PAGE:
Common medications and remedies don't cut it; doctors of optometry offer tips for alleviating seasonal eye allergies.
ST. LOUIS, Mo. (April 5, 2011) - With the record-breaking cold and snow the country experienced this winter, spring will be a much welcomed relief. But, for many Americans who suffer from allergies, warmer weather brings the onset of sneezing, coughing and itchy, watery eyes.
According to the American Optometric Association (AOA), eye allergies, also called "allergic conjunctivitis," are a reaction to indoor and outdoor allergens - pollen, mold, dust mites and pet dander - that get in the eyes and cause inflammation of the tissue that lines the inner eyelid.
While eye allergies can affect anyone, spring can be particularly hard on contact lens wearers. Even if you don't generally experience problems wearing contacts throughout most of the year, allergy season can make contacts uncomfortable. Extended wear time and infrequent lens replacement are two of the main reasons contact lens wearers face more prevalent symptoms.
W. Lee Ball, O.D., staff optometrist, Beth Israel Deaconess Medical Center, teaching hospital of Harvard Medical School, Boston, recommends contact lens wearers consider the following tips to make the spring season more comfortable:
• Talk to your optometrist about changing your cleaning method or using single-use contact lenses.
• If possible, reduce contact lens wearing time. Otherwise, use eye drops as prescribed by a doctor of optometry.
When it comes to treating symptoms of allergies, the American Eye-Q®, a recent nationwide survey commissioned by the American Optometric Association, found almost half (44 percent) of allergy suffers use antihistamines or other medications to treat their symptoms. While antihistamines can help with typical symptoms like runny noses and sneezing, the medication can make ocular symptoms worse by reducing tear quality and quantity.
"To effectively treat and relieve the symptoms caused by eye allergies, patients should see their optometrist," said Dr. Ball. "In most cases, we can soothe allergy-related conjunctivitis with prescriptions or over-the-counter eye drops depending on the patient and his or her medical history."
Eye-Q® respondents also indicated that eye allergies can be a nuisance and interfere with participating in recreational outdoor activities (32 percent); sleep (29 percent) and the ability to think or concentrate (28 percent). Fortunately, eye allergies can be curtailed and sometimes even prevented by following these recommendations from the AOA:
Beyond discussing allergy relief with your optometrist, the AOA also recommends adults have yearly eye exams. Based on an individual's eye health and the severity of their eye allergies, the eye doctor may recommend more frequent visits.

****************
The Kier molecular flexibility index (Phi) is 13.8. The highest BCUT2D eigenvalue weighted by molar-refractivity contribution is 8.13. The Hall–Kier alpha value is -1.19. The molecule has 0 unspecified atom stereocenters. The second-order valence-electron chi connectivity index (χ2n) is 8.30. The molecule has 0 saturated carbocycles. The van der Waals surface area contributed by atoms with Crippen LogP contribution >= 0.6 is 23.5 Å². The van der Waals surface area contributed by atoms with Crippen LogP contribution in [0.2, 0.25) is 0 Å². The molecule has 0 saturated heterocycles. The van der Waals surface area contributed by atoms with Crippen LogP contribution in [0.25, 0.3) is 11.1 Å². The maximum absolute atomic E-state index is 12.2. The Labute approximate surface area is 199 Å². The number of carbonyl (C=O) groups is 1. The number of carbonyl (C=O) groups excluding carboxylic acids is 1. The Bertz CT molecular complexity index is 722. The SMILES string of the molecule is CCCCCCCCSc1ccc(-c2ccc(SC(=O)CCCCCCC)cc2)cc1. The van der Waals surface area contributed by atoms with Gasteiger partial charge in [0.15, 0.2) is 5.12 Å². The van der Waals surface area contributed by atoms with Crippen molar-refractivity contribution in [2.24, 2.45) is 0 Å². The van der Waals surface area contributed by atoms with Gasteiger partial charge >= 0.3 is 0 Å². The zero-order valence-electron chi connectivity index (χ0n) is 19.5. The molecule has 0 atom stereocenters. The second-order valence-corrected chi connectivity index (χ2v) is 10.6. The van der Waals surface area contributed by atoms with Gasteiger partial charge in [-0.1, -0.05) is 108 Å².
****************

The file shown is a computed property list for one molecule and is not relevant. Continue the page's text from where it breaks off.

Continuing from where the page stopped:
To find an optometrist in your area, or for additional information on how best to cope with seasonal allergies, please visit www.AOA.org.
About the survey:
The fifth annual American Eye-Q® survey was created and commissioned in conjunction with Penn, Schoen & Berland Associates (PSB). From April 14-21, 2010, using an online methodology, PSB interviewed 1,007 Americans 18 years and older who embodied a nationally representative sample of U.S. general population. (Margin of error at 95 percent confidence level)
About the American Optometric Association (AOA):
The American Optometric Association represents approximately 36,000 doctors of optometry, optometry students and paraoptometric assistants and technicians. Optometrists serve patients in nearly 6,500 communities across the country, and in 3,500 of those communities are the only eye doctors. Doctors of optometry provide two-thirds of all primary eye care in the United States.
American Optometric Association doctors of optometry are highly qualified, trained doctors on the frontline of eye and vision care who examine, diagnose, treat and manage diseases and disorders of the eye. In addition to providing eye and vision care, optometrists play a major role in a patient's overall health and well-being by detecting systemic diseases such as diabetes and hypertension.
Prior to optometry school, optometrists typically complete four years of undergraduate study, culminating in a bachelor's degree. Required undergraduate coursework for pre-optometry students is extensive and covers a wide variety of advanced health, science and mathematics. Optometry school consists of four years of post-graduate, doctoral study concentrating on both the eye and systemic health. In addition to their formal training, doctors of optometry must undergo annual continuing education to stay current on the latest standards of care. For more information, visit www.aoa.org.